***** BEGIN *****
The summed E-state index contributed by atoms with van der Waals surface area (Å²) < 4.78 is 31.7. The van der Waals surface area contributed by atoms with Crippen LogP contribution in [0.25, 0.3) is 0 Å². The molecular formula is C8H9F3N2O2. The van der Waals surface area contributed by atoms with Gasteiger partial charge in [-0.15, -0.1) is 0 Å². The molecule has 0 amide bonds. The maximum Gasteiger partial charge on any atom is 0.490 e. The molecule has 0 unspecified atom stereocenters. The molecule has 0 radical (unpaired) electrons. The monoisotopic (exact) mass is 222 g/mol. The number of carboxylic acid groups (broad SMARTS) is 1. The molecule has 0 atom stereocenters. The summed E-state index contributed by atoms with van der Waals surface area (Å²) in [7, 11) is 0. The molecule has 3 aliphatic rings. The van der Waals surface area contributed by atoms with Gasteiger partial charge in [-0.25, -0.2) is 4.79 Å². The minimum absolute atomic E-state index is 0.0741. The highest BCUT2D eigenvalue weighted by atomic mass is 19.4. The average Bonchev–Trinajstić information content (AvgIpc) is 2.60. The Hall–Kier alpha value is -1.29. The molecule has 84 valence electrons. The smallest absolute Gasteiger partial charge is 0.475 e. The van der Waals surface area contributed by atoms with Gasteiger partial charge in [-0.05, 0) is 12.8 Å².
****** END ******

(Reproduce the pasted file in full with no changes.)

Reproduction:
The summed E-state index contributed by atoms with van der Waals surface area (Å²) < 4.78 is 31.7. The van der Waals surface area contributed by atoms with Crippen LogP contribution in [0.25, 0.3) is 0 Å². The molecular formula is C8H9F3N2O2. The van der Waals surface area contributed by atoms with Gasteiger partial charge in [-0.15, -0.1) is 0 Å². The molecule has 0 amide bonds. The maximum Gasteiger partial charge on any atom is 0.490 e. The molecule has 0 unspecified atom stereocenters. The molecule has 0 radical (unpaired) electrons. The monoisotopic (exact) mass is 222 g/mol. The number of carboxylic acid groups (broad SMARTS) is 1. The molecule has 0 atom stereocenters. The summed E-state index contributed by atoms with van der Waals surface area (Å²) in [7, 11) is 0. The molecule has 3 aliphatic rings. The van der Waals surface area contributed by atoms with Gasteiger partial charge in [-0.25, -0.2) is 4.79 Å². The minimum absolute atomic E-state index is 0.0741. The highest BCUT2D eigenvalue weighted by atomic mass is 19.4. The average Bonchev–Trinajstić information content (AvgIpc) is 2.60. The Hall–Kier alpha value is -1.29. The molecule has 84 valence electrons. The smallest absolute Gasteiger partial charge is 0.475 e. The van der Waals surface area contributed by atoms with Gasteiger partial charge in [-0.05, 0) is 12.8 Å².